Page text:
It was difficult for others to understand why he left this abstractionist style behind but in the book Night Studio by his daughter Musa Mayer it was what he wanted to do, to take himself out of what was expected by him. So I was pretty impressed by the inclusion of this work of his in the abstract expressionist group. Books just don’t cut it, you have to see the paint strokes. Somewhere in a sketchbook I have made a scribbled note of which painting the one above was but I do know it was a super close up of a work in San Francisco Museum of Modern Art.
A few nights ago I went to Jackson Pollock’s and Morris Louis’ birthday party – 100 years celebration at the NGA where they transformed the sculpture garden restaurant into the Cedar Tavern for an event named “New York State of Mind”.
Before the drinks we had a talk by the curators about the exhibition but because of time they left this room out. I have blogged about the previous rooms and this is the last, the Orde Poynton Gallery.
A gallery named after a man who had never been to the National Gallery in Canberra but a generous benefactor who enabled us to stand in this space and marvel at the works on the walls. Orde Poynton was held prisoner of war in Singapore and I think he would have felt a connection with the Ian Fairweather’ calligraphic abstractions that were the result of his prisoner of war experiences in the first world war.
During the talk the curator referred to this gallery as the end of the “Y” referring to the shape of the overall exhibition. This is almost the last area of the Abstract Expressionism exhibition and it is an amazing collective of abstract artists.
There is however one work missing from this area that is not listed here and that is a painting by Tony Tuckson #81 that was not listed on the NGA website. Just another 2 rooms to go. Stay tuned.
My last post was the third room of the Abstract Expressionism exhibition at the National Gallery Australia. Like a cartoon story of a superhero, I had left you in that room, waiting. The next painting was by Lee Krasner Combat 1965 and I just couldn’t tackle that painting in a couple of words. All pink and orange and light, open and crisp and on the opposite wall Cool White painted in 1959 and separating those opposite ends is Jackson Pollock’s Blue Poles and Totem Lesson 2.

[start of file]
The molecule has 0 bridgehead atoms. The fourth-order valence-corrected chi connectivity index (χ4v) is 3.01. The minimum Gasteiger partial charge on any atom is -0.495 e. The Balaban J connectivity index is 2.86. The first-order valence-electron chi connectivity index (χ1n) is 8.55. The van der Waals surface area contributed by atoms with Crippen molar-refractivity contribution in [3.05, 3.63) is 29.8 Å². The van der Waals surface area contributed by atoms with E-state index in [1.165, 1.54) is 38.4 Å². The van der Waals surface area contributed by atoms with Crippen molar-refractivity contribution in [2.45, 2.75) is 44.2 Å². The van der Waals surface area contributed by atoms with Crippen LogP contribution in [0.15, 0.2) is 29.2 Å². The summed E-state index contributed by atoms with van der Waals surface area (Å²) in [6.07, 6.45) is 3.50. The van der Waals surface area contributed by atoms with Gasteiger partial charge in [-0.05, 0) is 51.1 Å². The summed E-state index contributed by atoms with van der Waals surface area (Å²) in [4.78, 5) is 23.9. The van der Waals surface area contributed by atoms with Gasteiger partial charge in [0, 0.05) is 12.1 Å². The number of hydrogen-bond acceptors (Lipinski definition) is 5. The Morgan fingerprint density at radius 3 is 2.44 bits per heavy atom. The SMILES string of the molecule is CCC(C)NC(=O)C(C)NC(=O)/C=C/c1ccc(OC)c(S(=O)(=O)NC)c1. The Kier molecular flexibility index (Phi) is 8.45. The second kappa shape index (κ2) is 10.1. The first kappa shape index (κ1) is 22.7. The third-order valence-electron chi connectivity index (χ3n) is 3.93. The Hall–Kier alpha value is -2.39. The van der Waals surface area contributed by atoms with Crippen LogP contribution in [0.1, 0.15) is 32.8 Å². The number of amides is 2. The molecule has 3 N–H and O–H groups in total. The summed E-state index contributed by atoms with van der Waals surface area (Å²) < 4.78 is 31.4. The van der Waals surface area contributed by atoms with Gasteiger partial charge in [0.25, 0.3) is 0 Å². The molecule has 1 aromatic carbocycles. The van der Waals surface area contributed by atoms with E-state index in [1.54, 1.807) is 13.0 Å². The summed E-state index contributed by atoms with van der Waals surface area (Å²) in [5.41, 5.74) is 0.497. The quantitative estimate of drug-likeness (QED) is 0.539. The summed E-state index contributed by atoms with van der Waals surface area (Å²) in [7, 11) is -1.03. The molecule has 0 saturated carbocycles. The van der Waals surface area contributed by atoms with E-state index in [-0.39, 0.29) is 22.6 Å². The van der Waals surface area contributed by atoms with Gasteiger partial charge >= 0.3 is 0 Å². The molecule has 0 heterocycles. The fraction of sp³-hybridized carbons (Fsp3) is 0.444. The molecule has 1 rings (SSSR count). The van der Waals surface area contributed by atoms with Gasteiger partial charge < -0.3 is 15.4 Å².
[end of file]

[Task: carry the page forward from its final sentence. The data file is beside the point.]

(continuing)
Cool White was painted by Krasner after the death of Jackson Pollock and her mother. The muted colours were the result of painting in the dark, suffering insomnia. She chose to limit colour that was better tackled in the daylight.
I guess I was impressed with the difference in these works knowing our paintings are victims of circumstance.
At the Abstract Expressionism Symposium this was certainly the drawcard room. The big names Pollock and Krasner dominate this room and Blue Poles is certainly hard to ignore but my two favourite works were…no! they were….no! Damn. I can’t pick. Each work was important as the next. Maybe after loading these works I can make a more informed decision.
I have put the majority of works in this room on this post but I stopped. The last work a collage by Lee Krasner felt enough for now, the next two walls were works that deserved a separate post. And I didn’t make up my mind about the best work after all, but I’m leaning towards Hans Hofmann, it feels very important spatially to me. I think I have learnt in the last few posts more about Hofmanns work than I expected and where I thought it was about the colour it turns out to be about the space. I love seeing artists in unexpected ways.
Hans Hofmann’s painting is in the middle room in the Abstract Expressionism Exhibition at the National Gallery Canberra. I think if the room was full of the artists themselves, Pollock, De Kooning, Motherwell, you know -all of them, it’s Hans Hofmann I’d want to sit with. Each time you study a great New York painter he has some connection, a thread of influence. My painting teacher, Barbara Hilder had that same effect on a whole group of south coast artists. Her words echo Hofmann “push and pull”. Passmore had the same effect on early Australian abstractionists.
Clyfford Still’s work is reminiscent of our indigenous artist Sally Gabori’s My Grandfathers Country and Watkins work Anniversary produced in 1973 shows a continuum of work through the years.
“I always seem to be wrapped up in the melodrama of vulgarity.”*
Normally a trip to the National Gallery in Canberra (a couple of hours drive) involves me standing in front of De Koonings Woman V for an inordinate amount of time. Studying the colour, the way the paint is laid, where it is scraped, the bones of the work. I find it difficult to move away and would like it if they moved the bench away from the front of Blue Poles so that I could have a seat. For the Abstract Expressionism exhibition my old fave has been moved and sits entwined with other works and partially obscured by an enormous yellow painting. Moving from “the big room” where Morris Louis pre’veiled’ Rothko gently lures you through, De Kooning sets your heart racing and them BAM! Yellow! The work above here by David Seery. So despite the Rothko, De Koonings and Gorkys I call this the yellow room, there’s no mistaking it.